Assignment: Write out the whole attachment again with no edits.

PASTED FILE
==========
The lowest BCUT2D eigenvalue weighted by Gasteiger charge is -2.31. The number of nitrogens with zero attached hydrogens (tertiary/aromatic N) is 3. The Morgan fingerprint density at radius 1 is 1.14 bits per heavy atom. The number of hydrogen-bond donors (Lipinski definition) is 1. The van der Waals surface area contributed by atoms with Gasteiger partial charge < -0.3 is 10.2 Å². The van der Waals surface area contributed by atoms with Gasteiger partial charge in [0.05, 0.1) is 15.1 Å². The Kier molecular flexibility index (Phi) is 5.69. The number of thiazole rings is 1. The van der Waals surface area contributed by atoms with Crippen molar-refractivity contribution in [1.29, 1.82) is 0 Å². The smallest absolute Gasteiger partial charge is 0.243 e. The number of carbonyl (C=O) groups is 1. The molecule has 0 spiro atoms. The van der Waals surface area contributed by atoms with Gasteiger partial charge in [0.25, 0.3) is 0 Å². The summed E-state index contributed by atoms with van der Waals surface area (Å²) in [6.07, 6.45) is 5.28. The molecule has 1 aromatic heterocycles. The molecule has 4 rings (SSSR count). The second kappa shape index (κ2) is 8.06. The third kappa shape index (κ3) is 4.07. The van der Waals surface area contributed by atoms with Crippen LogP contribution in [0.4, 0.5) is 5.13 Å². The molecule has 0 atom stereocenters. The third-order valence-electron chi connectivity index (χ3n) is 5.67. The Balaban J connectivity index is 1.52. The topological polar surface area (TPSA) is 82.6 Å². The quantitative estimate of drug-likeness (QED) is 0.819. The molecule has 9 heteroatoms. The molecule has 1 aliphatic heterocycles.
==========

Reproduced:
The lowest BCUT2D eigenvalue weighted by Gasteiger charge is -2.31. The number of nitrogens with zero attached hydrogens (tertiary/aromatic N) is 3. The Morgan fingerprint density at radius 1 is 1.14 bits per heavy atom. The number of hydrogen-bond donors (Lipinski definition) is 1. The van der Waals surface area contributed by atoms with Gasteiger partial charge < -0.3 is 10.2 Å². The van der Waals surface area contributed by atoms with Gasteiger partial charge in [0.05, 0.1) is 15.1 Å². The Kier molecular flexibility index (Phi) is 5.69. The number of thiazole rings is 1. The van der Waals surface area contributed by atoms with Crippen molar-refractivity contribution in [1.29, 1.82) is 0 Å². The smallest absolute Gasteiger partial charge is 0.243 e. The number of carbonyl (C=O) groups is 1. The molecule has 0 spiro atoms. The van der Waals surface area contributed by atoms with Gasteiger partial charge in [0.25, 0.3) is 0 Å². The summed E-state index contributed by atoms with van der Waals surface area (Å²) in [6.07, 6.45) is 5.28. The molecule has 1 aromatic heterocycles. The molecule has 4 rings (SSSR count). The second kappa shape index (κ2) is 8.06. The third kappa shape index (κ3) is 4.07. The van der Waals surface area contributed by atoms with Crippen LogP contribution in [0.4, 0.5) is 5.13 Å². The molecule has 0 atom stereocenters. The third-order valence-electron chi connectivity index (χ3n) is 5.67. The Balaban J connectivity index is 1.52. The topological polar surface area (TPSA) is 82.6 Å². The quantitative estimate of drug-likeness (QED) is 0.819. The molecule has 9 heteroatoms. The molecule has 1 aliphatic heterocycles.